German elections for the Bundestag, the national parliament, will take place tomorrow.
Chancellor Angela Merkel’s Christian Democratic Union and her allies are expected to cruise to victory after a campaign that has been described as boring. Polling has put the Social Democrats a far second.
The real question will be what coalition government will form after the dust settles. The classical liberal Free Democratic Party has been polling well from 12-15% and that could give CDU-FDP the 50% needed to form a government. Others speculate if this CDU-FDP combo doesn’t reach 50%, we may see another CDU-Social Democratic government. The FDP must be pleased to see its numbers this high, but I wonder why more people are willing to support the free market party when it was the unregulated banks and companies that put us in this mess in the first place. In times of recession people usually look to social welfare and social safety nets to assuage their fears.
While the Social Democrats have been sputtering as of late, the stridently socialist Die Linke or the Left Party has seen its polling numbers improve. It’s party members must be very confident going into tomorrow. The Left is still fresh from its victories in regional elections in Saarland and Thuringia. Both the Christian Democrats and Social Democrats have refused to form a government with the Left.
Now for the Greens….
I have a feeling that they will be back in opposition after its all said and done. Let’s look at the Greens’ potential coalition partners. The Greens have been polling around 10-13%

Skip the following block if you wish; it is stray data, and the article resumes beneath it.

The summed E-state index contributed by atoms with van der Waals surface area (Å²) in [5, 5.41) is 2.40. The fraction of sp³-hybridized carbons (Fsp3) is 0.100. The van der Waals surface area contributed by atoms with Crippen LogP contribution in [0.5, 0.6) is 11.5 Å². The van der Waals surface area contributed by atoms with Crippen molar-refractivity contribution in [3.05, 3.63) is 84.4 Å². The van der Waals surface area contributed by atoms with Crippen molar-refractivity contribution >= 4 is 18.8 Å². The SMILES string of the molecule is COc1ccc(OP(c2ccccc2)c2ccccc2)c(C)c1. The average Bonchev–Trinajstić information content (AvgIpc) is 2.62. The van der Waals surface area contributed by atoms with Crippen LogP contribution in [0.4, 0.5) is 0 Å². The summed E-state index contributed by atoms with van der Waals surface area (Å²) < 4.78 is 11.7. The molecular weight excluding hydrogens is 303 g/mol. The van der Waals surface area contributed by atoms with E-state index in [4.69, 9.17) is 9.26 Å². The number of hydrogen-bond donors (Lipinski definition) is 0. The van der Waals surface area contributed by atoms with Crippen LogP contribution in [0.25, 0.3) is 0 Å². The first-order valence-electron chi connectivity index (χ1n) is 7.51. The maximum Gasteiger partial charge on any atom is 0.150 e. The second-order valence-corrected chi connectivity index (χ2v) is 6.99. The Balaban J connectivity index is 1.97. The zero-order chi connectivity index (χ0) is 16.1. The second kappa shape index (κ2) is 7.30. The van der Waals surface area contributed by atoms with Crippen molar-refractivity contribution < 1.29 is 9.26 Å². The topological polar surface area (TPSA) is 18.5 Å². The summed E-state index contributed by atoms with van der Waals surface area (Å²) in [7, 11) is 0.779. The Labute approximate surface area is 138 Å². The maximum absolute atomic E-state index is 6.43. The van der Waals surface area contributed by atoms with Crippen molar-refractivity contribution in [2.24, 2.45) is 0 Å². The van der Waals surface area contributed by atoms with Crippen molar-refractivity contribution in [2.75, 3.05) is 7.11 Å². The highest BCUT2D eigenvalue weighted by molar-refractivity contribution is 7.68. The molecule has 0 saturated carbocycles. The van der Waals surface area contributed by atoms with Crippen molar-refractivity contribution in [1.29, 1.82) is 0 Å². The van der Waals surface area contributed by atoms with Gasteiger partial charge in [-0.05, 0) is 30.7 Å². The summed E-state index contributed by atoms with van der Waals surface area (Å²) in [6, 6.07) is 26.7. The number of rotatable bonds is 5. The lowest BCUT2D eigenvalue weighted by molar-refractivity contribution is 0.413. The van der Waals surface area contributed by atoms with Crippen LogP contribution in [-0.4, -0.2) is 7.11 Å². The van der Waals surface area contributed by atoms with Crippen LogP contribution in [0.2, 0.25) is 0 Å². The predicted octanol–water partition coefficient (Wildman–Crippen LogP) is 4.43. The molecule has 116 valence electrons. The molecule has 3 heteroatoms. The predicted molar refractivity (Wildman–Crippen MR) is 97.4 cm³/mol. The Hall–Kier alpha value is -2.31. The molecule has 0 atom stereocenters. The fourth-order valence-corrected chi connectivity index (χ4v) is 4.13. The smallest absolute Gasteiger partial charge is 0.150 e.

Social Democrat-Greens: The Social Democrats are an ailing party and the Social Dems will not pull a high enough vote to reach 50%.
Social Democrat-Greens-The Left: The Social Dems have already ruled out working with the Left on the federal level.
Social Democrat-Greens-Free Democrats: The FDP and Greens have already declared that they won’t be working with each other…but such declarations can be easily forgotten…
Christian Democrats-Greens: Don’t laugh. At the local and regional level, the Greens and Christian Democrats have shown a willingness to work with each other. There are Christian Democrat-Green governments in Hamburg and Frankfort. It seems like more conservative, rich people are voting Green…Check out this article about that. But the prospect of a Black-Green government forming at the federal level seems doubtful because of ideological issues, particularly the issue on nuclear phase-out. The CDU wants to halt the phase-out and the Greens want to stay on track with the phase out. Which I might add was a provision from the old Social Dem-Green government days. But again, who knows. The entrance of the Left party onto the political scene has totally changed the dynamic of coalition building. These nice models of Social Dem-Green and CDU-FDP governments are pretty over.
Here are the latest polling numbers from Angus Reid which put the Greens at 11%.
Portugal’s federal elections are tomorrow. I don’t know much about the Greens in Portugal except that they work with the Communists there. Together, they are polling around 7.2%
Stay tuned to Green Party Watch tomorrow for election results.